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I'm looking to create aAppleScript that when run will:

  1. Search the document for a given string
  2. Replace that string with another given string

The strings will always be the same

Search for

This will be used in textmate - I was trying to do this in textmate

I know I can use textmate's find and replace functionality - I'm just trying to automate a little.

This should only make changes on the current page.

Is this possible?

UPDATE: So I've found some code that has got me started...

tell application "TextMate" to activate
tell application "System Events"
    keystroke "f" using {command down}
        tell process "TextMate"
            keystroke "<?"
            keystroke tab
            keystroke "<?php"
            click button "Replace All"
        end tell
    keystroke "esc"
end tell

but I get the following error:

error "System Events got an error: Can’t get button \"Replace All\" of process \"TextMate\"." number -1728 from button "Replace All" of process "TextMate"

On the find and replace dialog of Textmate the button is labeled "Replace All" Am I missing something here?

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up vote 1 down vote accepted

You'll have to send the keystroke to the proper window. Something like tell window "find dialog" (or whatever). You have to be completely specific, so it might be

tell tab 1 of pane 1 of window "find and replace" of app textmate... 

User interface scripting is so hackalicious you should only do it as a last resort.

Looks like you need sed.

on a command line, or with do shell script:

cat /path/to/your/file.php|sed "s_<?_<?php_g">/path/to/your/newfile.php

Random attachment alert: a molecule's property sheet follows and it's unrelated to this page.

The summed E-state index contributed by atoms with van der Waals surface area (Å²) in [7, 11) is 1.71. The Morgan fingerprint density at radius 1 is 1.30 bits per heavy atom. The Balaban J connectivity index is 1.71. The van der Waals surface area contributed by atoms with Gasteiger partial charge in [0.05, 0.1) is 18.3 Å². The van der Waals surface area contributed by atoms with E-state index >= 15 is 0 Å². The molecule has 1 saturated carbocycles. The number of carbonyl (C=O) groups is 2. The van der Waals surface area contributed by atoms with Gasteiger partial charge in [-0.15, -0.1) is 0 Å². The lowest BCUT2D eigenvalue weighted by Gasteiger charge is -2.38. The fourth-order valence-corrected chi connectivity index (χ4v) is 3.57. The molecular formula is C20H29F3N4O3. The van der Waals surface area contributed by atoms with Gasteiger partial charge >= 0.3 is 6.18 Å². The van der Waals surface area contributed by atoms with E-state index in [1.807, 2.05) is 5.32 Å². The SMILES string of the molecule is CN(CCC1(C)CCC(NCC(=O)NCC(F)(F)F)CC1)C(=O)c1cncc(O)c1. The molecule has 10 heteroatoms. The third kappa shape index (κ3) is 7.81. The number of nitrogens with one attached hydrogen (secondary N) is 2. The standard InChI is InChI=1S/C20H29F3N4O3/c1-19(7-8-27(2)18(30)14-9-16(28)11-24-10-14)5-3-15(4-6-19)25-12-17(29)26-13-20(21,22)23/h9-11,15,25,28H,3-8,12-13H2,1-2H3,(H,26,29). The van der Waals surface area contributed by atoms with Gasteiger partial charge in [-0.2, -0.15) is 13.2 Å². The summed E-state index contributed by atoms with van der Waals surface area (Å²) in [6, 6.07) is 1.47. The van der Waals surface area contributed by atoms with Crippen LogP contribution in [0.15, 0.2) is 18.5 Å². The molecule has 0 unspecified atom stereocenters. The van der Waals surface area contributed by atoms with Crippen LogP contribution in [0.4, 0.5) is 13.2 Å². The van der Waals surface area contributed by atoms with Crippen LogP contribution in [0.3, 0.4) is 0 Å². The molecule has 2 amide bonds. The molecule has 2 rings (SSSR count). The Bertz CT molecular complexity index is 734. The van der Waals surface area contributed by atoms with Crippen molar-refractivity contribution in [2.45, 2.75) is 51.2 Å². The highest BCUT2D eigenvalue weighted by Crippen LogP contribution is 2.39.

or for a whole folder's worth

cd /path/to/your/folder
for file in *.php; do  cat "$file"|sed "s_<?_<?php_g">"${file/.php/-new.php}"; done
share|improve this answer
    
sed looks like it will fit my needs even better than applescript. Do you know if there is a problem with doing this: cat /path/to/your/file.php|sed "s_<?_<?php_g">/path/to/your/file.php from one file to the same file? – Jason Jan 12 '10 at 16:45
1  
I think that will destroyinate the original file. What you can do is overwrite the original once sed has done its work using mv for file in *.php; do cat "$file"|sed "s_<?_<?php_g">"${file/.php/-new.php}"; mv "${file/.php/-new.php}" "$file"; done The mv command is moving file-new.php to file.php. – stib Jan 13 '10 at 0:41
1  
NB: If this script is run twice it would turn your <?php tags into <?phpphp - sed is just replacing any <? with <?php. Better to use this in the sed part of the script: sed "s_<?\(php\)*_<?php_g" this looks for 0 or more "php" strings after the <? and overwrites them if they exist (=no change) – stib Jan 13 '10 at 0:44

You're better off looking at MacScripter; there are lots of examples and solutions for find and replacing with or without a texteditor using Applescripts delimiters: MacScripter / Search results, like this:

on replaceText(find, replace, someText)